The first section of our journey from Coogee Beach to lunch at the Crowne Plaza Hawkesbury Valley takes us through the harbour tunnel and up through Windsor where the long roads and sweeping bends offer an opportunity to test out the Sports and Ludicrous driving modes.

The large battery base gives the cars a low centre of gravity and, as such, our Model X feels solid on the road without being stodgy. And, given that Elon Musk has shot a Tesla into space, it's no surprise that the acceleration is out of this world.

According to Tesla's specs, the Model X hits 0-60mph (97km/h) in just 3.2 seconds, getting to a top speed of 155mph (250km/h) while producing zero emissions. 

At one point, with no change in engine noise (because there isn't one), a gentle touch of the accelerator sees us go from 30km/h to 145km/h in just a few silent seconds (sorry, officers). Pinned back into the seats by the force of the acceleration I imagine this is what driving the Starship Enterprise would be like with the inertial dampeners offline.

So. Much. Fun.

At the hotel we park by the chargers, which sit on the wall like sleek backpacks with a common-or-garden black petrol pump-style lead coming out of them. This is simply pointed at the "petrol" cap, which pops open and allows you to plug in. A lime green light is the only evidence that the car is charging.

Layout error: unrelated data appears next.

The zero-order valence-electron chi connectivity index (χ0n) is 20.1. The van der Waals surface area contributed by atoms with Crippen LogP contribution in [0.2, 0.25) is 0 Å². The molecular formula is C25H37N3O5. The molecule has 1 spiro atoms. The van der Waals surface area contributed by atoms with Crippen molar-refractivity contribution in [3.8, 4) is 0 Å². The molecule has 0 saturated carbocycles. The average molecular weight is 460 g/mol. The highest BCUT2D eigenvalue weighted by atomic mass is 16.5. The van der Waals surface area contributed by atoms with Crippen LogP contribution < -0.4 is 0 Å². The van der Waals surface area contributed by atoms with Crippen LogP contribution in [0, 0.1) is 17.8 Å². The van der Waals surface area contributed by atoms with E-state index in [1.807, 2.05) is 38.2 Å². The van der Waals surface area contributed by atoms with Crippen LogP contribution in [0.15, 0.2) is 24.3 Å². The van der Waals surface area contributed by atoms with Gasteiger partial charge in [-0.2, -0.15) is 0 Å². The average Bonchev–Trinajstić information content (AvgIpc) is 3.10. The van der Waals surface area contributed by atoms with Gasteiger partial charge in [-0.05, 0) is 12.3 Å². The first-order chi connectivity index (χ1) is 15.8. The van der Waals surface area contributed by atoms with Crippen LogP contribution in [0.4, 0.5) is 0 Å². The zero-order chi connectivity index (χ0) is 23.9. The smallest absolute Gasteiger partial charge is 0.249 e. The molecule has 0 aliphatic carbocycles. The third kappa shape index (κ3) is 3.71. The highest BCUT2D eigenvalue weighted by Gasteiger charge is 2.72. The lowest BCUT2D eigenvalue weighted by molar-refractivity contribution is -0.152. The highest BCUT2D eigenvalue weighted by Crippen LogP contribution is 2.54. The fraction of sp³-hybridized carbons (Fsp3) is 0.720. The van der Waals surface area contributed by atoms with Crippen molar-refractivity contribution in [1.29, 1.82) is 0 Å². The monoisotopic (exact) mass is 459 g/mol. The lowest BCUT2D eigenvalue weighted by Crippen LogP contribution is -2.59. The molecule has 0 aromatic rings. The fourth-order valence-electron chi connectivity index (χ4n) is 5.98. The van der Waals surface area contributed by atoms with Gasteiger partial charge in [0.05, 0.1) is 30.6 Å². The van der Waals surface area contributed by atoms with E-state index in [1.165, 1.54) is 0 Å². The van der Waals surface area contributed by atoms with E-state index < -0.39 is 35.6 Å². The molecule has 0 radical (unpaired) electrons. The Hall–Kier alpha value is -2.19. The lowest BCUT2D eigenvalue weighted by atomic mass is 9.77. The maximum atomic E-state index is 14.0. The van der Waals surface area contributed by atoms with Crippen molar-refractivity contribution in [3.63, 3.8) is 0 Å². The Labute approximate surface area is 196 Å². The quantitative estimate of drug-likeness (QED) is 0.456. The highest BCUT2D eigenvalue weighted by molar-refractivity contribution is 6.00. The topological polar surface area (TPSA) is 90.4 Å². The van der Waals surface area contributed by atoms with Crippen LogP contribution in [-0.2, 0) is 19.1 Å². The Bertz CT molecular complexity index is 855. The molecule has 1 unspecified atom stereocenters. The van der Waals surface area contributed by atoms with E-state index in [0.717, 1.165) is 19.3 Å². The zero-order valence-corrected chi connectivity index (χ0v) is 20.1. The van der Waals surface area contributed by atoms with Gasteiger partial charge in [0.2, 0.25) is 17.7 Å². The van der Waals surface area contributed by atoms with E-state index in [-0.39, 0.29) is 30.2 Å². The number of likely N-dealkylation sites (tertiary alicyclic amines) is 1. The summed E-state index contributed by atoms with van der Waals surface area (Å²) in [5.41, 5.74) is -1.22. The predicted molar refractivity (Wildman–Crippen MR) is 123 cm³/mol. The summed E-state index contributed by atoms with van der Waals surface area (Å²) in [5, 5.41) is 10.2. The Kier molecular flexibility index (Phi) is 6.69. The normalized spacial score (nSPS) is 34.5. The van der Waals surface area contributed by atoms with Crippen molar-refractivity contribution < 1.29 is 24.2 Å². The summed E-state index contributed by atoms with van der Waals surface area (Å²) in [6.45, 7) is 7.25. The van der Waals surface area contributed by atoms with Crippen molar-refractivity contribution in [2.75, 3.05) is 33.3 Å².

After lunch (during which I check my car's charge on my phone for no other reason than that I can) we head for the Hunter Valley, testing the capabilities of the cars on the tree-lined back roads and switchbacks between the Wollemi and Yengo national parks.

In the afternoon we take a helicopter ride over the Hunter Valley, wake at 5am the next morning for a magnificent hot-air balloon flight, have lunch at IHG's beautiful Kirkton Park property in Pokolbin and spend our second night at the Crowne Plaza in Terrigal, with dinner in the hotel's amazing Seasalt restaurant – but it's the driving bits in between that shine.

On the way back to Sydney and the Tesla showroom in St Leonard's I cede control to my fellow driver. It's a hard decision; after all, she's driving my car. Ludicrous, I know.

TRIP NOTES

MORE

traveller.com.au/Australia

www.crowneplaza.com

www.tesla.com/en_AU

STAY

There are 13 Crowne Plaza hotels across Australia and New Zealand. For details of prices and properties visit www.crowneplaza.com

THE CAR

An entry level Model S registered in NSW is priced from $129,445 (including on-roads) while the Model X is priced from $138,930 (including on-roads). Top of the range P100D models can cost upwards of $200,000.

Keith Austin was a guest of InterContinental Hotels Group.